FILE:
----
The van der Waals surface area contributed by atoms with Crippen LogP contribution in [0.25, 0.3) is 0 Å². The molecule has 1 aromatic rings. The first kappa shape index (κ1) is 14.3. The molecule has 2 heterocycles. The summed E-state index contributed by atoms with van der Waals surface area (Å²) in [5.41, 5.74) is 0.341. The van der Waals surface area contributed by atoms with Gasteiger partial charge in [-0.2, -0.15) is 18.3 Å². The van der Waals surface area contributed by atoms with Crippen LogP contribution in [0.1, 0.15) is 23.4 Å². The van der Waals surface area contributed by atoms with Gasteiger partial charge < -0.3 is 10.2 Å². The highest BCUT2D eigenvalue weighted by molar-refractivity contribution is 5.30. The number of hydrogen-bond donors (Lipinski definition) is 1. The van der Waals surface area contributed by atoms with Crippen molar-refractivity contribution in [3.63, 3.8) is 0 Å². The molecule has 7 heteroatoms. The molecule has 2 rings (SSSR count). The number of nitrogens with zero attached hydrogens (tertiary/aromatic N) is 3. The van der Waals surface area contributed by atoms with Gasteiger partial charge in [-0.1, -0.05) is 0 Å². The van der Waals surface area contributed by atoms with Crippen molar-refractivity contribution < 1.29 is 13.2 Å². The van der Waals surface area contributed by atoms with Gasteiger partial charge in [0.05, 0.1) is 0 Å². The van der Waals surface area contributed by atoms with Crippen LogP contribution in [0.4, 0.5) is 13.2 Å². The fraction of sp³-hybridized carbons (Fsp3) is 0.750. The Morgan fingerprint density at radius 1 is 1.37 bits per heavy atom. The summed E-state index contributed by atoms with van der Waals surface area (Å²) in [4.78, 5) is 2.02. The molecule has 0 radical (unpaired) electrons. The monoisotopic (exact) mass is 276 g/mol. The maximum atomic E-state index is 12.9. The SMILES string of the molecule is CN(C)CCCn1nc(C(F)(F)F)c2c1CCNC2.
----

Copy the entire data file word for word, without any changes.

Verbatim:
The van der Waals surface area contributed by atoms with Crippen LogP contribution in [0.25, 0.3) is 0 Å². The molecule has 1 aromatic rings. The first kappa shape index (κ1) is 14.3. The molecule has 2 heterocycles. The summed E-state index contributed by atoms with van der Waals surface area (Å²) in [5.41, 5.74) is 0.341. The van der Waals surface area contributed by atoms with Gasteiger partial charge in [-0.2, -0.15) is 18.3 Å². The van der Waals surface area contributed by atoms with Crippen LogP contribution in [0.1, 0.15) is 23.4 Å². The van der Waals surface area contributed by atoms with Gasteiger partial charge < -0.3 is 10.2 Å². The highest BCUT2D eigenvalue weighted by molar-refractivity contribution is 5.30. The number of hydrogen-bond donors (Lipinski definition) is 1. The van der Waals surface area contributed by atoms with Crippen molar-refractivity contribution in [3.63, 3.8) is 0 Å². The molecule has 7 heteroatoms. The molecule has 2 rings (SSSR count). The number of nitrogens with zero attached hydrogens (tertiary/aromatic N) is 3. The van der Waals surface area contributed by atoms with Gasteiger partial charge in [-0.1, -0.05) is 0 Å². The van der Waals surface area contributed by atoms with Crippen molar-refractivity contribution < 1.29 is 13.2 Å². The van der Waals surface area contributed by atoms with Gasteiger partial charge in [0.05, 0.1) is 0 Å². The van der Waals surface area contributed by atoms with Crippen LogP contribution in [0.4, 0.5) is 13.2 Å². The fraction of sp³-hybridized carbons (Fsp3) is 0.750. The Morgan fingerprint density at radius 1 is 1.37 bits per heavy atom. The summed E-state index contributed by atoms with van der Waals surface area (Å²) in [4.78, 5) is 2.02. The molecule has 0 radical (unpaired) electrons. The monoisotopic (exact) mass is 276 g/mol. The maximum atomic E-state index is 12.9. The SMILES string of the molecule is CN(C)CCCn1nc(C(F)(F)F)c2c1CCNC2.